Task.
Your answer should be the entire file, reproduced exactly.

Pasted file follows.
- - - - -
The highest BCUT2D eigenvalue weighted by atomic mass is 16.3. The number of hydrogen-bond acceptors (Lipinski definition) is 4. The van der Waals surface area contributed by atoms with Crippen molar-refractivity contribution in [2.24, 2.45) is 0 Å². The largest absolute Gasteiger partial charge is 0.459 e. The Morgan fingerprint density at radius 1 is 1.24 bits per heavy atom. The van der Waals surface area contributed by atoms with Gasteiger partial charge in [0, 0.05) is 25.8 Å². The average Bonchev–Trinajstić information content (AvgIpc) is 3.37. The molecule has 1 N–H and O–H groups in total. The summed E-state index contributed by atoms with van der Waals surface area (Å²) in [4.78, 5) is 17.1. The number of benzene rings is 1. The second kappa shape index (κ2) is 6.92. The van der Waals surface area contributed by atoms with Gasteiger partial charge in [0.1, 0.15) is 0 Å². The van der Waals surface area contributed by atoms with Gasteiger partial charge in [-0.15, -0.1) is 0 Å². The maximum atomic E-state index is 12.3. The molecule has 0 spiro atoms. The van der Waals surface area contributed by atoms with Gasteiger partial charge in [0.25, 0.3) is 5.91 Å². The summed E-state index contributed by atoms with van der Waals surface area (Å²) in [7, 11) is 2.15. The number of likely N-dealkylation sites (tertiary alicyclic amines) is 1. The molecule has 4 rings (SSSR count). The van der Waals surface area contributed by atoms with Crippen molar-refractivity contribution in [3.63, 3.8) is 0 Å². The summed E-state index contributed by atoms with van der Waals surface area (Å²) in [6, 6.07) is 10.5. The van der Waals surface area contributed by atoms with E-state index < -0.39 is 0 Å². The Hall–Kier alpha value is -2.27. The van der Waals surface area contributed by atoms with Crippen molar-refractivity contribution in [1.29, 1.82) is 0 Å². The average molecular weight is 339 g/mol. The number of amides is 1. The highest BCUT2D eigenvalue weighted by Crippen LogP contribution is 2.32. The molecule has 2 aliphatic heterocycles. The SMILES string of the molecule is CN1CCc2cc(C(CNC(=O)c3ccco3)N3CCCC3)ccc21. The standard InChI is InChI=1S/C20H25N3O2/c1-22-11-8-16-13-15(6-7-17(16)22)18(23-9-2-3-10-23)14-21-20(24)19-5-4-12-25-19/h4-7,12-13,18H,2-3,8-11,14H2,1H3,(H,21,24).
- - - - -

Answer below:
The highest BCUT2D eigenvalue weighted by atomic mass is 16.3. The number of hydrogen-bond acceptors (Lipinski definition) is 4. The van der Waals surface area contributed by atoms with Crippen molar-refractivity contribution in [2.24, 2.45) is 0 Å². The largest absolute Gasteiger partial charge is 0.459 e. The Morgan fingerprint density at radius 1 is 1.24 bits per heavy atom. The van der Waals surface area contributed by atoms with Gasteiger partial charge in [0, 0.05) is 25.8 Å². The average Bonchev–Trinajstić information content (AvgIpc) is 3.37. The molecule has 1 N–H and O–H groups in total. The summed E-state index contributed by atoms with van der Waals surface area (Å²) in [4.78, 5) is 17.1. The number of benzene rings is 1. The second kappa shape index (κ2) is 6.92. The van der Waals surface area contributed by atoms with Gasteiger partial charge in [0.1, 0.15) is 0 Å². The van der Waals surface area contributed by atoms with Gasteiger partial charge in [-0.15, -0.1) is 0 Å². The maximum atomic E-state index is 12.3. The molecule has 0 spiro atoms. The van der Waals surface area contributed by atoms with Gasteiger partial charge in [0.25, 0.3) is 5.91 Å². The summed E-state index contributed by atoms with van der Waals surface area (Å²) in [7, 11) is 2.15. The number of likely N-dealkylation sites (tertiary alicyclic amines) is 1. The molecule has 4 rings (SSSR count). The van der Waals surface area contributed by atoms with Crippen molar-refractivity contribution in [3.63, 3.8) is 0 Å². The summed E-state index contributed by atoms with van der Waals surface area (Å²) in [6, 6.07) is 10.5. The van der Waals surface area contributed by atoms with E-state index < -0.39 is 0 Å². The Hall–Kier alpha value is -2.27. The van der Waals surface area contributed by atoms with Crippen molar-refractivity contribution in [1.29, 1.82) is 0 Å². The average molecular weight is 339 g/mol. The number of amides is 1. The highest BCUT2D eigenvalue weighted by Crippen LogP contribution is 2.32. The molecule has 2 aliphatic heterocycles. The SMILES string of the molecule is CN1CCc2cc(C(CNC(=O)c3ccco3)N3CCCC3)ccc21. The standard InChI is InChI=1S/C20H25N3O2/c1-22-11-8-16-13-15(6-7-17(16)22)18(23-9-2-3-10-23)14-21-20(24)19-5-4-12-25-19/h4-7,12-13,18H,2-3,8-11,14H2,1H3,(H,21,24).